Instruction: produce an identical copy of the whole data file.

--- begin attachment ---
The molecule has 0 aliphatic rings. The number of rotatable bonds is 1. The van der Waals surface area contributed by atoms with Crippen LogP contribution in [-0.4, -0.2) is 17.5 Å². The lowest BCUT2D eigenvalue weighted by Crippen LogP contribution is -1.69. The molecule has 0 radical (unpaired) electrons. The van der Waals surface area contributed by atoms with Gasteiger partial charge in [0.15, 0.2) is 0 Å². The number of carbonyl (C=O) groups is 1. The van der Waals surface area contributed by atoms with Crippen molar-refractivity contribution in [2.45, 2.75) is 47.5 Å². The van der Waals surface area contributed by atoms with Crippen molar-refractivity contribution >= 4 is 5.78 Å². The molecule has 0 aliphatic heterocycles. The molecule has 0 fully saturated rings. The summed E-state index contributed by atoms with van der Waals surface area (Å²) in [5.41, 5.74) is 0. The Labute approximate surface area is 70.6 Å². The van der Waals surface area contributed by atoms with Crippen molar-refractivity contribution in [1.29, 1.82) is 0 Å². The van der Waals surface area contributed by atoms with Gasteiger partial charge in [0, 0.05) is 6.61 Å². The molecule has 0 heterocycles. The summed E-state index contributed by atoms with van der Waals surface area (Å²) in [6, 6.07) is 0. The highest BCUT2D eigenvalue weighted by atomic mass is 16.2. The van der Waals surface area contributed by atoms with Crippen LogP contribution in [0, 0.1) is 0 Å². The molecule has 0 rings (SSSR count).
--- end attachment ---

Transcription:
The molecule has 0 aliphatic rings. The number of rotatable bonds is 1. The van der Waals surface area contributed by atoms with Crippen LogP contribution in [-0.4, -0.2) is 17.5 Å². The lowest BCUT2D eigenvalue weighted by Crippen LogP contribution is -1.69. The molecule has 0 radical (unpaired) electrons. The van der Waals surface area contributed by atoms with Gasteiger partial charge in [0.15, 0.2) is 0 Å². The number of carbonyl (C=O) groups is 1. The van der Waals surface area contributed by atoms with Crippen molar-refractivity contribution in [2.45, 2.75) is 47.5 Å². The van der Waals surface area contributed by atoms with Crippen molar-refractivity contribution >= 4 is 5.78 Å². The molecule has 0 aliphatic heterocycles. The molecule has 0 fully saturated rings. The summed E-state index contributed by atoms with van der Waals surface area (Å²) in [5.41, 5.74) is 0. The Labute approximate surface area is 70.6 Å². The van der Waals surface area contributed by atoms with Crippen molar-refractivity contribution in [1.29, 1.82) is 0 Å². The van der Waals surface area contributed by atoms with Gasteiger partial charge in [0, 0.05) is 6.61 Å². The molecule has 0 heterocycles. The summed E-state index contributed by atoms with van der Waals surface area (Å²) in [6, 6.07) is 0. The highest BCUT2D eigenvalue weighted by atomic mass is 16.2. The van der Waals surface area contributed by atoms with Crippen LogP contribution in [0, 0.1) is 0 Å². The molecule has 0 rings (SSSR count).